In light of Covid, my career has definitely pivoted a bit. Before the virus hit, I began a new musical venture called Live from the Homestead. I filmed five videos at my home studio in Van Nuys, affectionately referred to as “The Homestead” due to the large house and yard I was able to rent (which felt like a country estate compared to my previous apartment). The videos were intended to be the jumping off point for a series in which guest artists would come over to my studio for a conversation and some acoustic performances. Since the in-person aspect of music-making is relatively non-existent these days, I’ve decided to turn Live from the Homestead into a live stream writer’s round-style show. In the past, my live shows always featured guest artists. Many came from my USC musician community, others just from the LA music scene. I’m excited to turn this stream into my outlet for performing “live” alongside my peers.

In addition to performance, I make records. I love making records. I had an incredible experience recording my single “I Don’t Ever Want to Fall in Love Again” at the Fogerty brothers’ studio, Radio Astro. I am currently crossing the finish line on my first full-length album, Man of Conviction. If anything good has come from quarantine life, it has been my ability to record at home and work on this record. I recently relocated The Homestead to a new house in Van Nuys. I’m proud to say that 100% of this album was recorded at The Homestead with contributions from a few very talented and trusted friends. I don’t think I’ve ever felt so personally attached to a project before. I’m very excited to finish it and share it with the world.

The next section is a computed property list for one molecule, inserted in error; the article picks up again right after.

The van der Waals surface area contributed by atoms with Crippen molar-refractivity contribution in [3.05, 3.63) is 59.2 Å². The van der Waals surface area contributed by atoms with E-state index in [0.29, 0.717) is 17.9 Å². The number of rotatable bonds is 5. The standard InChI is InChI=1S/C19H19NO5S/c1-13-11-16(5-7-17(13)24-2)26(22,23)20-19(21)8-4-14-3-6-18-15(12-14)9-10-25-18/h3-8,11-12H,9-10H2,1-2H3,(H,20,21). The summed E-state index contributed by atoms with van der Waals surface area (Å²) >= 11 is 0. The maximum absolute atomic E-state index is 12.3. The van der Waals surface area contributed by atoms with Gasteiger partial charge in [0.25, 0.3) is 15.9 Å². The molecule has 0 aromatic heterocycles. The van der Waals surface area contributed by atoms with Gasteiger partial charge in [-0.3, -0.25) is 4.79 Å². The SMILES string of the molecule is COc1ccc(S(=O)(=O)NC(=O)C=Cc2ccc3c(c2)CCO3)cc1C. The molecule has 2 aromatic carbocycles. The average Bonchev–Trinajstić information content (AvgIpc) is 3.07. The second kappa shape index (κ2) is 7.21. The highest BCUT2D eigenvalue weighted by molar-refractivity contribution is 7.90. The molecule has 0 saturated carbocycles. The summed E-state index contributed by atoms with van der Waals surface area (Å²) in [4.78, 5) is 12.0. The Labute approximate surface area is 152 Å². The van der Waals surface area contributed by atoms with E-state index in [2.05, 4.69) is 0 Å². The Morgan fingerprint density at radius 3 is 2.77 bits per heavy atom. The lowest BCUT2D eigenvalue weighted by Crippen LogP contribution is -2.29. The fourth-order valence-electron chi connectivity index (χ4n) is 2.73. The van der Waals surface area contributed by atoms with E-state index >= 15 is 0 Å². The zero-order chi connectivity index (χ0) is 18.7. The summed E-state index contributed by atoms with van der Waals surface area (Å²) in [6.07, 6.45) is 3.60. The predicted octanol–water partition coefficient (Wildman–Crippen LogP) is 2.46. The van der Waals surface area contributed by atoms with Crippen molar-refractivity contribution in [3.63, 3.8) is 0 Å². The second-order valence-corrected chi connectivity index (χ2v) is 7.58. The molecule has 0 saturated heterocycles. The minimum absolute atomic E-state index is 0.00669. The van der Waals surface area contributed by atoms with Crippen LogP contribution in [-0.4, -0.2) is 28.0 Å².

What moment in your career do you look back most fondly on?
My proudest moment would still have to be receiving the Glenn Frey Scholarship from USC at the Charles Dickens Dinner in 2013. The Dickens Dinner was an annual black-tie holiday concert and ceremony at The Biltmore downtown for all of the trustees of the Thornton School of Music. Each year the school would recognize someone for their contribution to the music industry. Glenn Frey was honored that year, and I was chosen to receive a scholarship in his name.

That night, accompanied by a full orchestra and choir, we performed a medley of Glenn Frey and Eagles songs, as well as two of my original songs, orchestrated by none other than the legendary Patrice Rushen. I performed in a tuxedo in front of Glenn Frey, my professors, my peers, and my parents who flew in for the occasion. It was a night I’ll never forget. Glenn was a huge influence in the brief time I knew him. Any advice he gave, I took to heart. I was so sad to hear of his passing in 2016. His legacy is something I will try to live up to for the rest of my life.

Contact Info:

Image Credit:
Photos by Ojo de Loba, Shabnam Ferdowsi, and USC Thornton School of Music